With Sea Skua now retired, Royal Navy helicopters will have no anti-ship missiles until the Sea Venom and Martlet missiles enter service in 2020.
With Lynx retiring from service at the end of March, Sea Skua is also ending its service as its not compatible with the Lynx’s successor, Wildcat.
Wildcat will receive the heavy anti-ship missile Sea Venom and the smaller Martlet to be used against small boats.
Martlet, formerly FASGW (Light), was due to enter service around 2015 on the Fleet Air Arm’s new Lynx Wildcat maritime helicopters, it still hasn’t. However the Ministry of Defence has placed an initial order for 1,000 missiles.
Sea Venom, formerly FASGW (Heavy), is a bigger anti-ship missile designed for larger targets.
In 2014, the Royal Navy awarded Thales Group a £48 million contract to deliver Martlet and later that year a contract was awarded to MBDA for the Sea Venom missile for use against vessels and land targets, replacing the Sea Skua.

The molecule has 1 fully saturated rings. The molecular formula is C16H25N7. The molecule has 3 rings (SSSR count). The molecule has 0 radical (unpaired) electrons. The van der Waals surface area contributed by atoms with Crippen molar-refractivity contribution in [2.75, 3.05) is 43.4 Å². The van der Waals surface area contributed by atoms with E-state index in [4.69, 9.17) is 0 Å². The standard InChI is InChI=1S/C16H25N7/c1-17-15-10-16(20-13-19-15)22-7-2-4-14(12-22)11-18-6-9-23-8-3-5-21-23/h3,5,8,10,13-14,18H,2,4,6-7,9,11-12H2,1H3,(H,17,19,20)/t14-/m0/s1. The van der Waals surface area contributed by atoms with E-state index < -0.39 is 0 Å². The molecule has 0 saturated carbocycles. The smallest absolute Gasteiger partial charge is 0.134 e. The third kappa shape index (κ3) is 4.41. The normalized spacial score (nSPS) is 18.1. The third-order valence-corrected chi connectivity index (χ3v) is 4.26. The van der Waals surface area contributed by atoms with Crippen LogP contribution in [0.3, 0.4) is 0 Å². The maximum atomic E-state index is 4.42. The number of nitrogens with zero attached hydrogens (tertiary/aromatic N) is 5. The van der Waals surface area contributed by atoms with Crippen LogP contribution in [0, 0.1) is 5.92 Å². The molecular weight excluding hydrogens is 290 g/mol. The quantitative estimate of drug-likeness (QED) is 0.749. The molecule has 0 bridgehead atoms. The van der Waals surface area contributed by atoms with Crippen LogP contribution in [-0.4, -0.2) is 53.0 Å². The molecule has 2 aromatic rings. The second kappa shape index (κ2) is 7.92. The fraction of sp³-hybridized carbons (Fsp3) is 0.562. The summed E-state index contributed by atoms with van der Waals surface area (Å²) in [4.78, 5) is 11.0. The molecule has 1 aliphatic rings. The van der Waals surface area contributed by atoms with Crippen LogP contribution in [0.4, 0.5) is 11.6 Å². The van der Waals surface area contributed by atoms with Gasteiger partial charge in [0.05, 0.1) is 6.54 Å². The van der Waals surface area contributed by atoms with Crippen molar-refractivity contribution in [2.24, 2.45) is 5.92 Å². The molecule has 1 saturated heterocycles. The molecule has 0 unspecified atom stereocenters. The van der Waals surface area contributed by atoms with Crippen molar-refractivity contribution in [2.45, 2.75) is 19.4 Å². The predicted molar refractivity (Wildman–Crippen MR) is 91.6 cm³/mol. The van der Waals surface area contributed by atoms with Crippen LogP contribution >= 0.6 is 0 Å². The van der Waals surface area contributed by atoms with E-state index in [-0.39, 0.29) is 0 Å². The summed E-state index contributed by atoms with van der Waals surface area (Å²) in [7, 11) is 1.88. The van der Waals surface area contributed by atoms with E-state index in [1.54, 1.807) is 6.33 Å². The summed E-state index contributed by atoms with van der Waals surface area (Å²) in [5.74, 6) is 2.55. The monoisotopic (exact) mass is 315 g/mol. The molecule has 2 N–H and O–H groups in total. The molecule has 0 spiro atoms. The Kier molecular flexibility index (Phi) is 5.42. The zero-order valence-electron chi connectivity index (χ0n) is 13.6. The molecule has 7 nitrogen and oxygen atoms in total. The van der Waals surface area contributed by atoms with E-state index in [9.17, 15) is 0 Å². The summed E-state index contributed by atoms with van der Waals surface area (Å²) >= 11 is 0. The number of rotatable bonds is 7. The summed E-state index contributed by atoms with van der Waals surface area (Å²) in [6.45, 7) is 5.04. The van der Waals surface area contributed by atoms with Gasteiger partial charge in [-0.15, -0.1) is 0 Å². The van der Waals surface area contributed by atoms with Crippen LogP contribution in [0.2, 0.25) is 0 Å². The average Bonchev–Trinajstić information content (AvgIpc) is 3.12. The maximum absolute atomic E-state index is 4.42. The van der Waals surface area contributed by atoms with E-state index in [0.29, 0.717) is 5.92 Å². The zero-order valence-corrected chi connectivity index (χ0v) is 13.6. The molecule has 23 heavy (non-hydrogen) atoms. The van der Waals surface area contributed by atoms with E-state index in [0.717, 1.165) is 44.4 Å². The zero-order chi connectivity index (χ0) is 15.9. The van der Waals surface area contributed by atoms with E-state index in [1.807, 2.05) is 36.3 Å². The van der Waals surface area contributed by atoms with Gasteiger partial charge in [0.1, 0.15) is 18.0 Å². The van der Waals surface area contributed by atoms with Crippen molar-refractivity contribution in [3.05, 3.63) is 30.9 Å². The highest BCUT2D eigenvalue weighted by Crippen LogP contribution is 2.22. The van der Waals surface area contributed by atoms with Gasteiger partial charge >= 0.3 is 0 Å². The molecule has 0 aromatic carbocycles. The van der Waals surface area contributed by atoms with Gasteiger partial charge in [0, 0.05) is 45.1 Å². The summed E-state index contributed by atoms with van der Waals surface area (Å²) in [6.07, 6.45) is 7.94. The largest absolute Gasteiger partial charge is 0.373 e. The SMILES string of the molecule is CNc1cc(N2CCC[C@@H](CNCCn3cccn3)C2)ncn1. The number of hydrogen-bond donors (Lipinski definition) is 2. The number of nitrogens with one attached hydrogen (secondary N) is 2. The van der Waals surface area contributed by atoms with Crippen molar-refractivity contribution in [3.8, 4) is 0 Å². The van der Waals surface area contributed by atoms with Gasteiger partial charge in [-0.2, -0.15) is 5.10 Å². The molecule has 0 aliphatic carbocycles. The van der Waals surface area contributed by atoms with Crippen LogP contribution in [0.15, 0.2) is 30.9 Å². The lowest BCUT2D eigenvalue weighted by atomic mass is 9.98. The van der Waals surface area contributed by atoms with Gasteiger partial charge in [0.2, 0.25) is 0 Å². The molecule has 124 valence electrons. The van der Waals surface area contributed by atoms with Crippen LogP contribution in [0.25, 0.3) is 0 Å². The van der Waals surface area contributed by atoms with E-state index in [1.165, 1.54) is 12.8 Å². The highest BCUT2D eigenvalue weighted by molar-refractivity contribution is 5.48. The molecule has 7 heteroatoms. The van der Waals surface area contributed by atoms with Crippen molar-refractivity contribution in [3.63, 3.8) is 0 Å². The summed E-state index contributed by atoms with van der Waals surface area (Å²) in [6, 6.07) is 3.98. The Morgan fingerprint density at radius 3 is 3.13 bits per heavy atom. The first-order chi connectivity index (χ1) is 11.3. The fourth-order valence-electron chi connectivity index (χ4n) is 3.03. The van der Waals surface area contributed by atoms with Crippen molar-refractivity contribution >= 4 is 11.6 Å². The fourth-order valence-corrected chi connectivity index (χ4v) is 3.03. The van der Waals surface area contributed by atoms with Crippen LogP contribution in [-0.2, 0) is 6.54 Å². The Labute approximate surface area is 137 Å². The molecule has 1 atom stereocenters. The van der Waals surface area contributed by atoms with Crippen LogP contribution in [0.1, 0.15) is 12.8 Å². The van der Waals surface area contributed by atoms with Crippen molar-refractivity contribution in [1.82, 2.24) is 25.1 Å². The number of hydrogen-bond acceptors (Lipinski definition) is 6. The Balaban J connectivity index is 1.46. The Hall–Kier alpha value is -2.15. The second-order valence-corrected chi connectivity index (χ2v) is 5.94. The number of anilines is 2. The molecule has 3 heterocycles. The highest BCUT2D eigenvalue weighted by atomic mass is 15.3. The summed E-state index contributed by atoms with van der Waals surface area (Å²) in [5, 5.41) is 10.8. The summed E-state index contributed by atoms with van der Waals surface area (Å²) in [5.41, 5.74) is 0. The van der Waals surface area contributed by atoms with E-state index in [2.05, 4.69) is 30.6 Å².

Both missiles are to be integrated by Leonardo (then AugustaWestland) in a single £90m programme by 2018, with initial operating capability for both planned for October 2020.
Wildcat is, according to the manufacturer, able to operate up to 20 Martlet missiles or 4 Sea Venom missiles to disable or destroy vessels up to 1000 tonnes.
As for Merlin, the helicopter has two hardpoints to carry four Sting Ray torpedoes or depth charges. Some customers of the aircraft have chosen to deploy anti-ship missiles. Indeed in 2011, the Royal Navy was considering equipping their Merlin fleet with an anti-surface missile. This was reportedly dropped due to cost.